A very common chicken called the Rhode Island Red got its start in a tiny New England town. Most of us who happen to own one of these yardbirds can attest to the fact they are a great addition to any flock!
Rhode Island Reds are one of the most commonly owned breeds of chickens here in the U.S. It is American through and through and proudly stands as the state bird of Rhode Island (where it originated from.)
This breed is an excellent dual-purpose chicken that fits in nicely in rural or urban settings. Homesteaders have come to love this breed not only as a food source but also as a relatively easy-to-raise breed. For information on other breeds, see this article.
“Rhode Island Red” aptly describes this breed by immediately letting you know where it’s from and its color. How easy is that? If you are considering this breed to raise as a broiler, layer, or pet, we have outlined a few key points about the breed.
Rhode Island Red Eggs Per Year
So, where did Rhode Island Red chickens originate from? According to the Livestock Conservancy, this breed’s origins began in New England in the 1800s with a parentage belonging to the Malay
. The Livestock Conservancy goes on to state that the ancestral lineage of Rhode Island Reds includes the Brown Leghorn, Java, and Shanghai.
In digging further into the history behind Rhode Island Reds, Little Compton, Rhode Island, is the birthplace of this chicken breed. The Little Compton Historical Society has on record how the Rhode Island Red’s origins began in this precise area.
A resident by the name of William Tripp (who also happened to be a farmer and peddler of sorts) brought home an acquired purchase from another town. This item happened to be a Malay rooster.
Now Malay chickens are rather strange looking and appear to be half chicken, half ostrich. Perhaps it was this odd feature that attracted Tripp into buying one. Malays are all legs and stand as tall as 30.” They can easily feed off of a dining table or stick their head over a garden fence. This breed hails from Asia.
The Malay rooster was brought in by ship (from Asia.) It was so unique in appearance that Tripp couldn’t resist getting it. He took it home with hopes of it breeding with his hens (which proved successful.)
As the new clutch of chicks grew, he was amazed at how plump they were and their prolific egg-laying abilities. He continued to breed the Malay rooster with his hens to produce poultry to sell.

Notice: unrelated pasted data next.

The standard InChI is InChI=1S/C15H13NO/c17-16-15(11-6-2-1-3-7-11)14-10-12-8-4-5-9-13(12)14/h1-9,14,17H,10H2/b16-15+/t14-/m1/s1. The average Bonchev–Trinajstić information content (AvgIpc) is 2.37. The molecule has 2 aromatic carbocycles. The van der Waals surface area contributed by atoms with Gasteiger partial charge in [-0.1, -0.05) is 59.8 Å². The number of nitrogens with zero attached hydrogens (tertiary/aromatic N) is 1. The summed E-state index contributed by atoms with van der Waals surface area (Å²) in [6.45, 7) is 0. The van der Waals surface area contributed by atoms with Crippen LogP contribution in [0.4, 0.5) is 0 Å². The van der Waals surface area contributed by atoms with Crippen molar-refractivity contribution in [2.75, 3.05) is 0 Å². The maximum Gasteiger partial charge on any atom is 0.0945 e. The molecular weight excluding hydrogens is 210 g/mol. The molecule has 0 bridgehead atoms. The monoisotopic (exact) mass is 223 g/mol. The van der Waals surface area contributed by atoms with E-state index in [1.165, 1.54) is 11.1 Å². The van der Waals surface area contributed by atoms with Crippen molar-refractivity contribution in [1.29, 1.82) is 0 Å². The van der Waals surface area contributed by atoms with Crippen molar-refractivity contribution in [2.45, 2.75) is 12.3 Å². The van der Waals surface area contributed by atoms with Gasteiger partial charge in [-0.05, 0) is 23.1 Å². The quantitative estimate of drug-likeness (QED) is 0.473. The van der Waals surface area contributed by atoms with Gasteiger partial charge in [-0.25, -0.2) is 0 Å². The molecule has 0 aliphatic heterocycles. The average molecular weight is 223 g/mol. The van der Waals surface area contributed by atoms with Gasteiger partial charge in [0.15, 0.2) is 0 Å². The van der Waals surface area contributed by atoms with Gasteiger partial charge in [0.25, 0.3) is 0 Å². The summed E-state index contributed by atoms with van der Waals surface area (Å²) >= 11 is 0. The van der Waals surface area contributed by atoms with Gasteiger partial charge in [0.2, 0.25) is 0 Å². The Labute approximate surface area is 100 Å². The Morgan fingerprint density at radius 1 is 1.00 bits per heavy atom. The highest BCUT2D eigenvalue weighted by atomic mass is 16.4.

It wasn’t until one buyer named Isaac Wilbour who purchased this new breed from Tripp that the Rhode Island Red breed took off. Wilbour realized this breed could meet the demands of a dual-purpose chicken.
He started a poultry business reproducing this new breed. His massive 400 acres of poultry farming put Little Compton, Rhode Island, on the map.
Today, a monument sits in place paying homage to the Rhode Island Red breed.
Roosters are noticeably taller and larger than a hen. Their combs and wattles are bigger in size. The plumage in roosters is much more vibrant (red) compared to hens. The tail feathers of roosters are pronounced in height and size and are often dark.
Roosters also have a pronounced cape of feathers which are dark and their breast is lighter. At about 16 weeks, roosters begin to crow. Lastly, roosters are erect in stature.
Hens, on the other hand, are smaller in size with shorter legs. Their combs and wattles are also smaller. The color of their plumage is mainly limited to a rusty/orange-red color, whereas roosters’ feathers are more dynamic in color with variations of reds, black, burgundy, and brown.
The breasts of hens are darker compared to that of the rooster. Hens don’t crow but instead, make a cackling sound.
Rhode Island Reds are a hardy breed with very few health issues to contend with!
Your typical mites, occasional pecking at one another, and vulnerability to predatory attack are a few things you must contend with any chicken breed.
If you are considering hatching your own Rhode Island Reds, you should source your hatching eggs from a reputable breeder. Remember that anytime you do undertake hatching, you will most likely end up with roosters in the new clutch that will most likely need to be rehomed.
When hatching your own chicks, you’ll need to consider several things such as whether or not you’ll use an incubator or not, if you have a broody hen to use, how you will house them, etc. We have a complete article on hatching that you may find resourceful.
Although this breed has more positives than negatives, we broke down an overall list of both pros and cons below.
- Excellent dual-purpose breed
- Prolific egg-layer
- Hens are kid-friendly and easy going
- Cold and heat hardy
- Hardy against diseases
- Hens are not broody (which works against hatching your egg naturally)
- Roosters are aggressive
Are Rhode Island Red chickens heritage?
According to the Livestock Conservancy, non-industrial Rhode Island Reds are considered (and listed as) a heritage breed. This breed is one of twelve chicken breeds listed on the 2021 Conservation Priority Poultry Breeds.
What are Rhode Island Red chickens used for?
Rhode Island Reds are typically raised for their abundant egg production; however, some farmers also raise them as broilers and harvest them for their meat.
Where can I find Rhode Island Red chickens for sale?
The last place you want to look for hatching eggs, chicks, or mature chickens is at flea markets, feed stores, eBay, and Craigslist. Reliable and reputable breeders are the best place to source your Rhode Island Reds.
We love having Rhode Island Reds in our flock! They are an easy breed to have around and don’t stir up much trouble with our other chickens.
They are one of our top egg laying breeds and we love finding those brown eggs in the coop every day!
We hope you’ve gained some appreciation for this incredible heritage breed and will consider getting a few for your own flock. Thanks for stopping by and happy ‘Chickening.’